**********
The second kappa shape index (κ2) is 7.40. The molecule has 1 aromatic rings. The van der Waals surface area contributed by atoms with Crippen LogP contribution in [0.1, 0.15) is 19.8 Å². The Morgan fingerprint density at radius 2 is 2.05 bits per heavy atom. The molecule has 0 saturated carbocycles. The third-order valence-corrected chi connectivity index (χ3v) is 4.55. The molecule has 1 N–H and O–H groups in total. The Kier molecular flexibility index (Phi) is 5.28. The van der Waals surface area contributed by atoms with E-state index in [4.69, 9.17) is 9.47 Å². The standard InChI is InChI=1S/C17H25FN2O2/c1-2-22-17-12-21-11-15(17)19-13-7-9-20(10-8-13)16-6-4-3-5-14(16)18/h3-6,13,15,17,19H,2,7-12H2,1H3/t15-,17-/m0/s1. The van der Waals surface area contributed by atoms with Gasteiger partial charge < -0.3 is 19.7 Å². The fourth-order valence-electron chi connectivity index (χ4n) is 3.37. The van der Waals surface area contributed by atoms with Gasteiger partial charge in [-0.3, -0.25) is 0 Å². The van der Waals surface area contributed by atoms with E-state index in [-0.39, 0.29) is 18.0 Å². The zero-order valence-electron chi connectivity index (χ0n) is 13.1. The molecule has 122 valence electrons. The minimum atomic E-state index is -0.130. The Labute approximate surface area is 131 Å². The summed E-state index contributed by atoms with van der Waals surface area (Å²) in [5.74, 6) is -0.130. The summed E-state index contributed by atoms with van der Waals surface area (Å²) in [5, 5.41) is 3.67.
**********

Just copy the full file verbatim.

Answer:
The second kappa shape index (κ2) is 7.40. The molecule has 1 aromatic rings. The van der Waals surface area contributed by atoms with Crippen LogP contribution in [0.1, 0.15) is 19.8 Å². The Morgan fingerprint density at radius 2 is 2.05 bits per heavy atom. The molecule has 0 saturated carbocycles. The third-order valence-corrected chi connectivity index (χ3v) is 4.55. The molecule has 1 N–H and O–H groups in total. The Kier molecular flexibility index (Phi) is 5.28. The van der Waals surface area contributed by atoms with E-state index in [4.69, 9.17) is 9.47 Å². The standard InChI is InChI=1S/C17H25FN2O2/c1-2-22-17-12-21-11-15(17)19-13-7-9-20(10-8-13)16-6-4-3-5-14(16)18/h3-6,13,15,17,19H,2,7-12H2,1H3/t15-,17-/m0/s1. The van der Waals surface area contributed by atoms with Gasteiger partial charge < -0.3 is 19.7 Å². The fourth-order valence-electron chi connectivity index (χ4n) is 3.37. The van der Waals surface area contributed by atoms with Gasteiger partial charge in [-0.3, -0.25) is 0 Å². The van der Waals surface area contributed by atoms with E-state index in [-0.39, 0.29) is 18.0 Å². The zero-order valence-electron chi connectivity index (χ0n) is 13.1. The molecule has 122 valence electrons. The minimum atomic E-state index is -0.130. The Labute approximate surface area is 131 Å². The summed E-state index contributed by atoms with van der Waals surface area (Å²) in [5.74, 6) is -0.130. The summed E-state index contributed by atoms with van der Waals surface area (Å²) in [5, 5.41) is 3.67.